The war between the two major sects in Islam is not really a subject of interest to American journalists and not to many foreign journalists either. The first problem is that the material they'd have to learn is too weighty and too intricate. The second is that sects almost always complicate a dispatch. So better stay with the old categories.

But the fear of the Shi'a among Sunnis and tremors among the Shi'a about Sunnis constitute the shaky underbelly of Arab society. It is true in Lebanon, Syria, a few of the emirates and other princely dominions. It is true in Iraq and in Saudi Arabia where the phobia is not only about the Shiites themselves but their sponsorship by the non-Arab clerisy in Iran. The revolt against the ayatollahs has intensified the anxieties of the Sunnis in Araby in two ways.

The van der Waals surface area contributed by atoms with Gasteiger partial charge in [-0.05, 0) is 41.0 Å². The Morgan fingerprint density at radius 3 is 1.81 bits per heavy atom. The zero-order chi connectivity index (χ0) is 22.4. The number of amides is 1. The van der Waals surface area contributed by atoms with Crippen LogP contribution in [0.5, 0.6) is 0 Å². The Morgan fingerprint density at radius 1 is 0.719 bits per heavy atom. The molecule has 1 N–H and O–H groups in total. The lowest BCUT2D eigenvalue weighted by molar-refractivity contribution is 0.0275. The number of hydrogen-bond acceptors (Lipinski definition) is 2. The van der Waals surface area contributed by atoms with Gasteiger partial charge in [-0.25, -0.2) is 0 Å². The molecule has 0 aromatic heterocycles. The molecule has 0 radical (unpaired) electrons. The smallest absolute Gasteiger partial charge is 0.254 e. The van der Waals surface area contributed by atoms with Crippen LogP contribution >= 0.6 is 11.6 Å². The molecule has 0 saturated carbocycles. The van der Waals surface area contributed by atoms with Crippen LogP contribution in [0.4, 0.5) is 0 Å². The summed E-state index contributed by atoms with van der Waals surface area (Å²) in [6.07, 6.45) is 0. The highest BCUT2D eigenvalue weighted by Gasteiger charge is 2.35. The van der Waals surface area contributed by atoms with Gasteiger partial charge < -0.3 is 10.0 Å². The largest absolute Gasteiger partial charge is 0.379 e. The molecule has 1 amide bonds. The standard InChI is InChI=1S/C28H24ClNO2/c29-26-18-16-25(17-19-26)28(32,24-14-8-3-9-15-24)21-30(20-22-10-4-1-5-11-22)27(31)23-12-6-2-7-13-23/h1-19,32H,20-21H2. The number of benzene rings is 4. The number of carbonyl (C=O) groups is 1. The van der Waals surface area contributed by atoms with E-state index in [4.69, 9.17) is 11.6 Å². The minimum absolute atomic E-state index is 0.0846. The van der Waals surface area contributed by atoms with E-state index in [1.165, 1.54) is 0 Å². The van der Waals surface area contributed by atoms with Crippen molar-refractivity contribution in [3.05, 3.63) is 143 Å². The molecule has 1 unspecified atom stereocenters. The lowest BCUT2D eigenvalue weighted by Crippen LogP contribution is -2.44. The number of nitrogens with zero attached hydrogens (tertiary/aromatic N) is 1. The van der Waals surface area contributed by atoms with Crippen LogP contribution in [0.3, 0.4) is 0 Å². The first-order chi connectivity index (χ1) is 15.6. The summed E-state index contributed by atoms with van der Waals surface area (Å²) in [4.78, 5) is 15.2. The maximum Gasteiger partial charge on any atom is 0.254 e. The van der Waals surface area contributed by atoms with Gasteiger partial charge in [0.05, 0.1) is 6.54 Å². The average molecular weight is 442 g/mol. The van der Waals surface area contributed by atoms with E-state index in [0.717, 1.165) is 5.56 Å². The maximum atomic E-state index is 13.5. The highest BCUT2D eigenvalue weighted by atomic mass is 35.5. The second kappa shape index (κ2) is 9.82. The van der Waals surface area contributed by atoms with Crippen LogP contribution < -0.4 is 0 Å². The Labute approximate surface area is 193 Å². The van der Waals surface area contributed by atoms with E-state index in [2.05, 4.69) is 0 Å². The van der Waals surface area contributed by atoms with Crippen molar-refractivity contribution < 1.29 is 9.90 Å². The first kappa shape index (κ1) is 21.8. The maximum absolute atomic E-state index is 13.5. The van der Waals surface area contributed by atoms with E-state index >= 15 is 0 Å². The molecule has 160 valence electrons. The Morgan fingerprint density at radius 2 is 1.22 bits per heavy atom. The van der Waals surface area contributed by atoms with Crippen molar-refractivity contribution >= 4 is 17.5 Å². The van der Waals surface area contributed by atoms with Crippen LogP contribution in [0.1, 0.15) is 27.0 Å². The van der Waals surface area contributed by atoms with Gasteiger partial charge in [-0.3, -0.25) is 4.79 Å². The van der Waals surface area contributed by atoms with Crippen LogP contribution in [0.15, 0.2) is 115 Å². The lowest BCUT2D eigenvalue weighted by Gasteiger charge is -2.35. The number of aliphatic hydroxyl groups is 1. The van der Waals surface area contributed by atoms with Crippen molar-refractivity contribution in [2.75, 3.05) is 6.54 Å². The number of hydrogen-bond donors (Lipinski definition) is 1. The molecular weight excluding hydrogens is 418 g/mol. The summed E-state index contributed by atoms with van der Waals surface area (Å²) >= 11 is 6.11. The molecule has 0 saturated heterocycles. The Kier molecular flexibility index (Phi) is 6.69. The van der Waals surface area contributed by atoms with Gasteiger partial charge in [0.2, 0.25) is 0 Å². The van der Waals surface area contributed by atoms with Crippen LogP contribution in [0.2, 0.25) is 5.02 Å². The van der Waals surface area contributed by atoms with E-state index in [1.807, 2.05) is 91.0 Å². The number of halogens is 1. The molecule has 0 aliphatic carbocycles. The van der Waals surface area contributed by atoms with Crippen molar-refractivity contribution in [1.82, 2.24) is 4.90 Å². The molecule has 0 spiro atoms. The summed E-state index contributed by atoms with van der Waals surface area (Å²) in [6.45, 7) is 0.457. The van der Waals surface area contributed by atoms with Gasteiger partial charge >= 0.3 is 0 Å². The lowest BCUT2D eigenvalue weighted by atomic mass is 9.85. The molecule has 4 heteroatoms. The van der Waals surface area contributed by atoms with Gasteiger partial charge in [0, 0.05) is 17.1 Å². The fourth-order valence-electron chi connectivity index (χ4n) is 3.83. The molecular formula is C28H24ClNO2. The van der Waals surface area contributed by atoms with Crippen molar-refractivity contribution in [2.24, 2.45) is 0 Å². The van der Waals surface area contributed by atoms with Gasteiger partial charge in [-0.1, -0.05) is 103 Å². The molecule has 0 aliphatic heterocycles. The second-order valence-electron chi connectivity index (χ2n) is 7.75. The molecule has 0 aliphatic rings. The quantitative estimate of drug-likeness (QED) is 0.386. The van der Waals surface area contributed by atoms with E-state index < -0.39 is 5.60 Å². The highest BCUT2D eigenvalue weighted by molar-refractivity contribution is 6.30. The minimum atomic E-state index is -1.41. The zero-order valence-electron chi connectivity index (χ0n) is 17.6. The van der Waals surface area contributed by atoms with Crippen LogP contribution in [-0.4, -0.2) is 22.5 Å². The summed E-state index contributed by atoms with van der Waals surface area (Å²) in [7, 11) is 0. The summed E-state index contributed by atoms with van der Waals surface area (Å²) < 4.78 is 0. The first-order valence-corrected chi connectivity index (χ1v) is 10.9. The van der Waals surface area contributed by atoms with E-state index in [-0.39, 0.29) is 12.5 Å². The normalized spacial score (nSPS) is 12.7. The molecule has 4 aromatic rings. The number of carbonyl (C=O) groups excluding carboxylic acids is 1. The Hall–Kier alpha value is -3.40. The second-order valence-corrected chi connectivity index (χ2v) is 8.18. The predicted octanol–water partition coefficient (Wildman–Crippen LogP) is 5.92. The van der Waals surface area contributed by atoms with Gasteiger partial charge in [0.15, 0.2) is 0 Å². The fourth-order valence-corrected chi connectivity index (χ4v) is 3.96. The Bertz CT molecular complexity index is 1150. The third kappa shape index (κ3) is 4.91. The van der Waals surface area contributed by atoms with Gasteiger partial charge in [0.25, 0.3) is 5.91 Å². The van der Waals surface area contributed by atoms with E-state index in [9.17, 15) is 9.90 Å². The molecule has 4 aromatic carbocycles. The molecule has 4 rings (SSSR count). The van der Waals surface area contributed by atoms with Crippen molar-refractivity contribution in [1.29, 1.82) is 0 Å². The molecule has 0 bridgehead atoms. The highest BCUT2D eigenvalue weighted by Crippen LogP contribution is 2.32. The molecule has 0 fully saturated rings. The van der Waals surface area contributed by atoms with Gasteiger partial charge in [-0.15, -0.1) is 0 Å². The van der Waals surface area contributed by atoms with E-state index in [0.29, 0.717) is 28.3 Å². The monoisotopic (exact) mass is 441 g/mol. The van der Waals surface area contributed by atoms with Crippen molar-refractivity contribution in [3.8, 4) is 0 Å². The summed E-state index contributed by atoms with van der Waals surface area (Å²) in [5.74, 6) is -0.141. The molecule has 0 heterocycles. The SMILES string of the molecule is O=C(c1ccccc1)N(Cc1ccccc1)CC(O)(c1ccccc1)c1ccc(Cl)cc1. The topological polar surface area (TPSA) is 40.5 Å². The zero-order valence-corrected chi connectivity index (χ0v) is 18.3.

The first is that it was a popular revolt unlike any launched in the Arab world ever. Moreover, it was watched with some envy by Arab secularists and dissidents. The second was the swift brutality with which it was tamed by the Shi'a regime. Either way, it was an awful precedent for Arab rulers of everywhere.    

See this analysis from MEMRI about Saudi Arabia's reluctance to welcome Iraq's Shi'ite leadership.